Twenty Minute Dinner Challenge: Tuna Stir-Fry

stir-fry-vegetables tunaA reader with small children asked for specific dinner ideas. She had the following requirements:

  • 20 minutes preparation time
  • No food processor

Not using the food processor means that you are less likely to cook with vegetables because it is more work. And while most recipes on this site that call for a food processor can be made easily without one, the vegetables may come out less fine and some kids will object.

In this recipe, vegetables are chopped or sliced coarsely by hand.

Tuna Stir-Fry

I like to make this to use up the last of the vegetables when I am ready to buy fresh produce.

First, set up some rice to cook. Bring one cup rice, 1-3/4 cups water, a teaspoon salt if you like to a boil. Lower the heat, cover, and cook for 17 minutes. For brown rice, increase water to two cups and cook for 30 minutes.


  • A combination of some of the following vegetables: Celery, pepper, zucchini, onion, mushroom, tomato, leafy greens, broccoli, cabbage
  • 2-3 cloves garlic, coarsely chopped
  • 2 tablespoons oil
  • Protein options: 1 can cooked beans or chickpeas, 1 can tuna with water, or a cup of cooked meat cut in chunks.
  • Seasoning: 1-2 tablespoonsTamari or soy sauce and ginger,  or hot pepper.


  1. Peel vegetables as required and remove seeds. Cut into bite size slices or chunks. Onions and potatoes can be cut into 8-10 slices each as they will get soft. Slice zucchini into one-inch coins.
  2. Heat oil in a heavy frying pan or wok. Start with the onions, peppers, carrots, and celery and stir with a wooden spoon. After the onions are starting to get soft add the zucchini, cabbage, leafy greens, or broccoli. Heat and cover for a few minutes. Avoid overcooking, the vegetables can be slightly firm.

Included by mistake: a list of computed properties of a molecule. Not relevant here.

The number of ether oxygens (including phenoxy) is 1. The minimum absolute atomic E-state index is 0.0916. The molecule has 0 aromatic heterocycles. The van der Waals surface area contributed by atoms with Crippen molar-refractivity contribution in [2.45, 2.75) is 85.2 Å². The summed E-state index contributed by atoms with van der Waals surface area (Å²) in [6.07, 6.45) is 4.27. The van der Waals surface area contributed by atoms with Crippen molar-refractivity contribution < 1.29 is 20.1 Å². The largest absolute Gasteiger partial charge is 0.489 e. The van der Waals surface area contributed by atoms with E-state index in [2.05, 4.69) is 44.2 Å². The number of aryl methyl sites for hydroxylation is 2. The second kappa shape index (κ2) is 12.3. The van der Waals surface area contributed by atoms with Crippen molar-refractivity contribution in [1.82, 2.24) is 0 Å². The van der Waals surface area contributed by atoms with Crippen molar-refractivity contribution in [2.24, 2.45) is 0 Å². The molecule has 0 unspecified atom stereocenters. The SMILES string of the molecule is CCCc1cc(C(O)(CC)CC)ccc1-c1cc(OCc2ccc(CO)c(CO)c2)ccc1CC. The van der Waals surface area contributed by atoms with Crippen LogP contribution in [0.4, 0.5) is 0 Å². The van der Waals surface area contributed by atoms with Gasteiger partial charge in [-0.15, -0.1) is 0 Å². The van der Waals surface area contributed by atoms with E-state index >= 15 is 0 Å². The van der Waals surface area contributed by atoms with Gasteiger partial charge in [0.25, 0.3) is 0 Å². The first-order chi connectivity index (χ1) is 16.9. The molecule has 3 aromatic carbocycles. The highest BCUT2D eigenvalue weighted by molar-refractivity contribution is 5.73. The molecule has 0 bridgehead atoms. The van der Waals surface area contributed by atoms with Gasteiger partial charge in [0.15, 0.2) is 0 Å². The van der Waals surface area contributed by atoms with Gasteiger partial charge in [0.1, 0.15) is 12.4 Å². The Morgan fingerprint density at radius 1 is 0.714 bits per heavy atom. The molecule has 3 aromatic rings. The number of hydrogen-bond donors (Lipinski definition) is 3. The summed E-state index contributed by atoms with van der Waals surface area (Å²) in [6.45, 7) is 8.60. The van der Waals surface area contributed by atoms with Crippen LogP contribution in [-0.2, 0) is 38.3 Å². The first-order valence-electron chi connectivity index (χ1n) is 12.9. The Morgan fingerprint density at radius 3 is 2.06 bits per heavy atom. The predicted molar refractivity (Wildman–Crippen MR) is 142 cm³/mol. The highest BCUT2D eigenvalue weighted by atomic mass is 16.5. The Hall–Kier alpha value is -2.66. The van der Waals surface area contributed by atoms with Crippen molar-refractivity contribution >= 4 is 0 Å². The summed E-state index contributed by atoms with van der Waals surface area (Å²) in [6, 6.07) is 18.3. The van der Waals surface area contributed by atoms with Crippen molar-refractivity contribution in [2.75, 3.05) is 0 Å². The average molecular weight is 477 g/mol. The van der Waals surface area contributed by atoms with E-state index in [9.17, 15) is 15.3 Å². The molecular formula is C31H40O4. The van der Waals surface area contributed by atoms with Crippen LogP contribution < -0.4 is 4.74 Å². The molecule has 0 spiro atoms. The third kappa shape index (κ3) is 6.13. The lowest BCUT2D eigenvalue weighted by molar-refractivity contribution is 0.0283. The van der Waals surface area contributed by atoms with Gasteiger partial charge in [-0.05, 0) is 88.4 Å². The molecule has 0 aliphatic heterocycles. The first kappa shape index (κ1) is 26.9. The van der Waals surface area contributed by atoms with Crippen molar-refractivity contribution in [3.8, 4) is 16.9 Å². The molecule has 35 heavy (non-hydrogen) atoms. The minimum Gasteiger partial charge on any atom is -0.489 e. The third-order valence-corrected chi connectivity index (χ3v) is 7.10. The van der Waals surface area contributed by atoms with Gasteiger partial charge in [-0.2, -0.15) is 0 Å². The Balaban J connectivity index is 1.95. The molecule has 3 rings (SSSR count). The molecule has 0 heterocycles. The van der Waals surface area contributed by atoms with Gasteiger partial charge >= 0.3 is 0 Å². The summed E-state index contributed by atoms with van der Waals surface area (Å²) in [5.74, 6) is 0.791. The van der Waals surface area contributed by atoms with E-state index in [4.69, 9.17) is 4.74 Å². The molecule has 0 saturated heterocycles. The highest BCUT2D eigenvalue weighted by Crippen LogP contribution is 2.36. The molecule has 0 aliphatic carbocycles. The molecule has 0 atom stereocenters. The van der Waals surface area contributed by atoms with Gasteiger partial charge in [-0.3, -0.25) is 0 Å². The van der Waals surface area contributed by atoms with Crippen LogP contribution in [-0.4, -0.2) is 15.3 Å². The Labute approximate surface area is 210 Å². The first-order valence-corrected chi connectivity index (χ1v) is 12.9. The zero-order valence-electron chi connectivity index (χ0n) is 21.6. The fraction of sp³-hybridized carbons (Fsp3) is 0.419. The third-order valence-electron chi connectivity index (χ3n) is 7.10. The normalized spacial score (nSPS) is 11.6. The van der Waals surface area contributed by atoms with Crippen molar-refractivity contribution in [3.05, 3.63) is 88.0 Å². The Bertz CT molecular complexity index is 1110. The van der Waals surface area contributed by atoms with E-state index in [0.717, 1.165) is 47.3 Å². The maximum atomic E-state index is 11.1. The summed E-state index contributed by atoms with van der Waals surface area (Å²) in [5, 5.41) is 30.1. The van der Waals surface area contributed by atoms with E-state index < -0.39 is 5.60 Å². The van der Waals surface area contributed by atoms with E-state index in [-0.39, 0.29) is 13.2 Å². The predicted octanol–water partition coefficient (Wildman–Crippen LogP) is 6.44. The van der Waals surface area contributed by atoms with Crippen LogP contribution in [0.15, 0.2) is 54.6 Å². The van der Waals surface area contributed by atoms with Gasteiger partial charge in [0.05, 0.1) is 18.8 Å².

3. Add beans, flaked tuna, or meat. Cover and cook just until everything is hot all the way through. Add tamari or soy sauce, ginger, or hot pepper or hot sauce if you like. You may need additional water; you want there to be some sauce for the rice to absorb.
  4. Serve over the rice, that should now be cooked.
  5. When I was growing up my mother topped this with “La Choy” Chinese noodles from a can.

Photo credit: The Gifted Photographer


  1. Sounds delicious. Too bad my kids won’t eat it – they don’t like tuna nor all those vegetables mixed together. But I would eat it, especially with beans instead of tuna.

  2. I guess the leftovers can be eaten cold the next day.

  3. I’m with Leora. But that goes for just about anything healthy I cook. Hannah, how do you start to cook healthy for kids who are used to home-cooked fast food (pasta, burgers, shnitzel/potatoes)?

    It’s discouraging because sometimes the best meals* are the least eaten.

    By best meals I mean the ones I plan. The well-rounded, healthiest, most diverse ingredients. These are the meals that are most likely to be mostly thrown out. It’s very discouraging as my available time for cooking is very short.

  4. Not using the food processor means I am MORE likely to cook with vegetables. If I need veggies for a stir fry or a salad it’s so much easier to quickly cut them up with my favorite knife than get out the processor, find the right blade, wash it up afterwards…..

  5. Looks good and yummy and my children will love it.

  6. Here’s how to make this even faster. Add some frozen vegetables (corn, peas, bean sprouts). Defrost before adding to the stir-fry. Watch out for baby carrots, though. I heard they are bleached.

  7. Elisheva says

    For variation (and a little more time), I have made the above and then put it inside rolled out puff pastry dough which I then fold over and close like a calzone and bake it for 15-20 minutes. My kids love it this way and it is more filling.


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